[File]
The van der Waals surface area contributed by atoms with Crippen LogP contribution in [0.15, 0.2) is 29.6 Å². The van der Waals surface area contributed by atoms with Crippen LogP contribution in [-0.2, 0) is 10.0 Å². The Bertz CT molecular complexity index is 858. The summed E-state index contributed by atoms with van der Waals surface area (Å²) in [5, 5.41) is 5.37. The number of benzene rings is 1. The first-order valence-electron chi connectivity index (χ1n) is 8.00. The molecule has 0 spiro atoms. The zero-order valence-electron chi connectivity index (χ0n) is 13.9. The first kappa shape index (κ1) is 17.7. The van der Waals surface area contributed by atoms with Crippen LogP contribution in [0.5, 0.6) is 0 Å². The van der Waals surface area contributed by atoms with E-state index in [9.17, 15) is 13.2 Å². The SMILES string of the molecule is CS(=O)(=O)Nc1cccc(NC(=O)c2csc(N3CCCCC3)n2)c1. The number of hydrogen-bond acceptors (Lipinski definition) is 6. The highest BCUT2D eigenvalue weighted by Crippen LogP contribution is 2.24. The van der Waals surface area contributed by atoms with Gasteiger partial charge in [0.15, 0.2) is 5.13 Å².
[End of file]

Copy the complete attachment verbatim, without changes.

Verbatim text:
The van der Waals surface area contributed by atoms with Crippen LogP contribution in [0.15, 0.2) is 29.6 Å². The van der Waals surface area contributed by atoms with Crippen LogP contribution in [-0.2, 0) is 10.0 Å². The Bertz CT molecular complexity index is 858. The summed E-state index contributed by atoms with van der Waals surface area (Å²) in [5, 5.41) is 5.37. The number of benzene rings is 1. The first-order valence-electron chi connectivity index (χ1n) is 8.00. The molecule has 0 spiro atoms. The zero-order valence-electron chi connectivity index (χ0n) is 13.9. The first kappa shape index (κ1) is 17.7. The van der Waals surface area contributed by atoms with Crippen LogP contribution in [0.5, 0.6) is 0 Å². The van der Waals surface area contributed by atoms with E-state index in [9.17, 15) is 13.2 Å². The SMILES string of the molecule is CS(=O)(=O)Nc1cccc(NC(=O)c2csc(N3CCCCC3)n2)c1. The number of hydrogen-bond acceptors (Lipinski definition) is 6. The highest BCUT2D eigenvalue weighted by Crippen LogP contribution is 2.24. The van der Waals surface area contributed by atoms with Gasteiger partial charge in [0.15, 0.2) is 5.13 Å².